During the initial assessment, Dr. Rodriguez-Siuts will review the paperwork that the patient has completed and clarify any questions that may arise. She will then ask the patient to briefly discuss their primary concerns and then gather broad information regarding: patient’s mental health history; family and romantic relationships; friendships; work/school satisfaction; substance use; medical and medication history; and cultural factors. Getting an overall view of a patient’s life is necessary to better understand how these different areas may be connected and impacting the patient’s primary concern(s). During the initial assessment, Dr. Rodriguez-Siuts will also provide treatment recommendations. If the patient chooses to continue with therapy, therapeutic goals will be collaboratively identified. Dr. Rodriguez-Siuts predominately utilizes Cognitive-Behavioral techniques, which focuses on exploring connections between a person's thoughts, feelings and behaviors. Dr. Rodriguez-Siuts and the patient will actively work to uncover unhealthy patterns of thought and how they may be causing self-destructive behaviors and beliefs. By addressing these patterns, the patient and Dr. Rodriguez-Siuts can work together to develop constructive ways of thinking that will produce healthier behaviors (e.g., healthier coping strategies, more effective communication strategies) and beliefs. Additionally, Dr. Rodriguez-Siuts’ approach focuses on examining the quality of a patient’s relationships (e.g., family, friends, romantic relationships, co-workers, etc.) and how those relationships may be impacting the patient’s concerns and symptoms.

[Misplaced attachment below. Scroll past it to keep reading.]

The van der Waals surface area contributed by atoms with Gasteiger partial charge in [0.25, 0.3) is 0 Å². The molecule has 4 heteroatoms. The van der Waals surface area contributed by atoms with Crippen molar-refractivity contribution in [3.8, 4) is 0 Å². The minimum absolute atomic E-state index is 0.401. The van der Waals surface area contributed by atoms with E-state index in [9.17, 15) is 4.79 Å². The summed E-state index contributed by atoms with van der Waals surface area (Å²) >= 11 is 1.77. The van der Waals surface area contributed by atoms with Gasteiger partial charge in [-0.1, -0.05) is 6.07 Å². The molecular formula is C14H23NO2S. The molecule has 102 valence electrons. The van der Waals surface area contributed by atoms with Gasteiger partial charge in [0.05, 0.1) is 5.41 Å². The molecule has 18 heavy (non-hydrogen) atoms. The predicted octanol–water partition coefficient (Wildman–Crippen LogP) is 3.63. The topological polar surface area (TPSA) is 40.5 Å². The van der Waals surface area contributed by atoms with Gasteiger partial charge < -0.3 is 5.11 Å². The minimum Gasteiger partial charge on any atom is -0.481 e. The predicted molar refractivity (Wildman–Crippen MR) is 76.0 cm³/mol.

What is the difference between a psychologist and a psychiatrist?
A psychiatrist has an M.D. degree (Doctor of Medicine) or D.O. (Doctor of Osteopathy) and has chosen to specialize in the branch of medicine that focuses on mental health issues. A psychiatrist treats patients by talking with them as well as by prescribing medication (if needed). Psychologists have one of these degrees: Ph.D. (Doctor of Philosophy), Psy.D. (Doctor of Psychology), or Ed.D. (Doctor of Education). In the state of Arizona, a clinical psychologist also needs to maintain an active license to practice in a private practice setting. A psychologist treats patients by talking with them but usually does not prescribe medication (in some states psychologists can obtain a license to prescribe medication; Arizona does not permit a psychologist to prescribe medication). If medication is needed, a psychologist will refer the patient to a psychiatrist or a family physician.
How much does therapy cost?
Dr. Rodriguez-Siuts currently accepts some insurance plans (BCBS and Aetna). The amount a patient is responsible for varies for each individual. Some plans require a copay or payment of the contracted rate if a patient has not met their deductible. Our office will call to verify benefits the day of your first appointment but it’s advised for you to call your insurance company before the first appointment to have a clearer understanding of what you will be responsible for. Please see page titled “Rates and Insurance” for a list of questions to ask your insurance company when verifying benefits. If we are not contracted with your insurance carrier or wish to pay for services out-of-pocket, Dr. Rodriguez-Siuts’ rates are $200 for the initial intake appointment and $175 for the subsequent individual therapy appointments.
SANDRA RODRIGUEZ-SIUTS, PH.D., LLC
8585 E Hartford Dr., Suite 120 Scottsdale, AZ 85255 Phone: (480) 473-5411 Fax: (480) 436-6900